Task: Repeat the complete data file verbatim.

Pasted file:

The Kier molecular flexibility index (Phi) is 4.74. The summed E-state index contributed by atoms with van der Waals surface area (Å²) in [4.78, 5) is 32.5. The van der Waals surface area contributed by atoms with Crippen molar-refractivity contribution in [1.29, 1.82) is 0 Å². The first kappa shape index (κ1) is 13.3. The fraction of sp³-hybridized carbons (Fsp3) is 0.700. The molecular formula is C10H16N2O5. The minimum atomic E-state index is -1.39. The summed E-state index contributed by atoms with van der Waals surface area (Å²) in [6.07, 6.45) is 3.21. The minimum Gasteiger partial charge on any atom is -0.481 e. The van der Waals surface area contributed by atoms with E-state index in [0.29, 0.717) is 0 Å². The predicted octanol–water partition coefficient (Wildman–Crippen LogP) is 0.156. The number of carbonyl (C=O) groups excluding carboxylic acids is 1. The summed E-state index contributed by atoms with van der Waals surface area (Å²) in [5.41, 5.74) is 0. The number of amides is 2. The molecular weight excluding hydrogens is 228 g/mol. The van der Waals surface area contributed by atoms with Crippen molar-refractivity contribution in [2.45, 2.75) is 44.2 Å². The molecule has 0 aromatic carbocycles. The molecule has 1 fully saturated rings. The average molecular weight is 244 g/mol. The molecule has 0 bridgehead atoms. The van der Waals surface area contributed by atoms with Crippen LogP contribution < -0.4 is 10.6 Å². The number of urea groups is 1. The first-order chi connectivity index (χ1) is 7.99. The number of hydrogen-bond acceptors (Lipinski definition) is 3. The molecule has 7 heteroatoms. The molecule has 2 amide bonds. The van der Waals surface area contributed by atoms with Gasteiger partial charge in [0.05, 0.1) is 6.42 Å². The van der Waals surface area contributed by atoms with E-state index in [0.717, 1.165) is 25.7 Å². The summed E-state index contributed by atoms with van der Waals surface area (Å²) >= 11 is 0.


The Kier molecular flexibility index (Phi) is 4.74. The summed E-state index contributed by atoms with van der Waals surface area (Å²) in [4.78, 5) is 32.5. The van der Waals surface area contributed by atoms with Crippen molar-refractivity contribution in [1.29, 1.82) is 0 Å². The first kappa shape index (κ1) is 13.3. The fraction of sp³-hybridized carbons (Fsp3) is 0.700. The molecular formula is C10H16N2O5. The minimum atomic E-state index is -1.39. The summed E-state index contributed by atoms with van der Waals surface area (Å²) in [6.07, 6.45) is 3.21. The minimum Gasteiger partial charge on any atom is -0.481 e. The van der Waals surface area contributed by atoms with E-state index in [0.29, 0.717) is 0 Å². The predicted octanol–water partition coefficient (Wildman–Crippen LogP) is 0.156. The number of carbonyl (C=O) groups excluding carboxylic acids is 1. The summed E-state index contributed by atoms with van der Waals surface area (Å²) in [5.41, 5.74) is 0. The number of amides is 2. The molecular weight excluding hydrogens is 228 g/mol. The van der Waals surface area contributed by atoms with Crippen molar-refractivity contribution in [2.45, 2.75) is 44.2 Å². The molecule has 0 aromatic carbocycles. The molecule has 1 fully saturated rings. The average molecular weight is 244 g/mol. The molecule has 0 bridgehead atoms. The van der Waals surface area contributed by atoms with Crippen LogP contribution < -0.4 is 10.6 Å². The number of urea groups is 1. The first-order chi connectivity index (χ1) is 7.99. The number of hydrogen-bond acceptors (Lipinski definition) is 3. The molecule has 7 heteroatoms. The molecule has 2 amide bonds. The van der Waals surface area contributed by atoms with Gasteiger partial charge in [0.05, 0.1) is 6.42 Å². The van der Waals surface area contributed by atoms with E-state index in [0.717, 1.165) is 25.7 Å². The summed E-state index contributed by atoms with van der Waals surface area (Å²) >= 11 is 0.